Saturday, November 21, 2009

How to Guarantee Disparities in Health Outcomes: A Primer

Bradford Gray, PhD, a distinguished health services researcher has published a very important study which demonstrates yet another reason why our health care system is designed perfectly to get the disparities in health outcomes that result.(1) Dr. Gray and his colleagues concluded that “minority patients in the New York City area are significantly less likely than whites to be treated at high-volume hospitals for cancer surgeries, cardiovascular procedures, and other services for which high volume and positive outcomes are related”. In other words, racial and ethnic minority patients are much more likely to get essential procedures done at hospitals that do fewer of them per year – a factor well known to contribute to poor health outcomes.

For those of us who provide health services in New York City none of this is a terrible surprise. We all know that those specialty hospitals that advertise on radio and television that they provide the best care in their field – Memorial Sloan Kettering for cancer, Joint Disease and the Hospital for Special Surgery for orthopedics, NYU’s Rusk Rehabilitation Institute and Calvary Hospital for end of life care – all have among the lowest rates of admissions for the uninsured and those on Medicaid.(2)

There are many reasons for this, as we have come to learn. For one, most Medicaid patients are in managed care now and hospitals and managed care companies must negotiate rates in order for the hospital to be considered "in-network" and thus accessible by people who have chosen to enroll in that managed care company. But as we have learned from folks at Sloan-Kettering, no Medicaid managed care company want to contract with them for their Medicaid enrollees. With a reputation as the only specialized cancer center in New York City, a single managed care company that puts Sloan-Kettering in its network will find itself the plan of choice for people with cancer, thus driving up its costs and reducing its profits. The same dynamic will take place for the other specialty hospitals as well. Do patients know, when the sign up for a particular managed care plan that it will likely restrict them from recieving services at the highest volume specialty hospitals if and when they come to need them? I think not. Young people don't sign up for a managed care plan thinking that they might develop cancer - yet when they do - and find themselves unable to go to a specialty hospital for treatment - they unknowingly become a potential victim of health disparities - treatment at a lower volume hospital with a potentially poorer outcome. Sad, when we are talking about the basic human right - the right to live.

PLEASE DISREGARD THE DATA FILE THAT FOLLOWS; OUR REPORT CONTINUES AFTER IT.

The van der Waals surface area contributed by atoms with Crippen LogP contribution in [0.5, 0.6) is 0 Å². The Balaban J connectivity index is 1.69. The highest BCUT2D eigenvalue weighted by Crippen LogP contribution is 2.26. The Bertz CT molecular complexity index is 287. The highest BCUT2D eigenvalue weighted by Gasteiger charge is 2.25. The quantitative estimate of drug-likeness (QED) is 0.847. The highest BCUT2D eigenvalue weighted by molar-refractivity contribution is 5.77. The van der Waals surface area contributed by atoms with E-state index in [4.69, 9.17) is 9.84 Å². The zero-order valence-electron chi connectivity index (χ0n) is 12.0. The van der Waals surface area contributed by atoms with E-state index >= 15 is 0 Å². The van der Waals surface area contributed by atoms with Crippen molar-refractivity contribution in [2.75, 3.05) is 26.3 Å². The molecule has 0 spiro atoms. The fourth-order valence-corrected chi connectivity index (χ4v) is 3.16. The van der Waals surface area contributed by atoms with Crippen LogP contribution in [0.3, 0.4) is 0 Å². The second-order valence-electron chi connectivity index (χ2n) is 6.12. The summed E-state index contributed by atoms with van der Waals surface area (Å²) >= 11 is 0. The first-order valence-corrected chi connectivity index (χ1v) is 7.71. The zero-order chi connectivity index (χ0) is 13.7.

There are no villians here. The facts are that we continue to create - through policies in the State, through limitations in funding, through a competitive rather than a cooperative marketplace of health plans, hospitals and doctors - a system that perfectly produces the disparities in outcomes that we achieve.

Bronx Health REACH is a consortium of over 40 community and faith based organizations that has been working in the Bronx for over a decade to reduce – no, eliminate – disparities in health care treatment and health outcomes. We have been working to change the policies which create racial disparities in out-patient care in the voluntary hospital sector in New York City. In facilities that operate “clinics”, the clinics are the places where the poor are treated in a system that provides care that is inferior in many aspects to the “private” care given in other parts of the system. Students, interns and residents - often supervised by a rotating group of attending physicians – are the main health providers that patients see. Troublingly, these doctors rotate monthly through the clinics making continuity of care almost impossible. The clinics have very limited ability to coordinate care with referring community physicians, another cause of discontinuity. Obviously, these doctors are also the least experienced, and these factors together explain, with an unproven yet logical extension of Dr. Gray’s research, another reason why outcomes can be expected to be worse. Everything that contributes to inferior care contributes to the premature death and disability people of color in New York experience.

Like I said before, the system of care in New York is designed to get just the disparate outcomes it achieves. Let’s redesign it.

1. B. H. Gray, M. Schlesinger, S. M. Siegfried et al., Racial and Ethnic Disparities in the Use of High-Volume Hospitals, Inquiry, Fall 2009 46(3):322–38
2. New York State SPARCS Hospital Discharge Database,Table IX

Saturday, November 14, 2009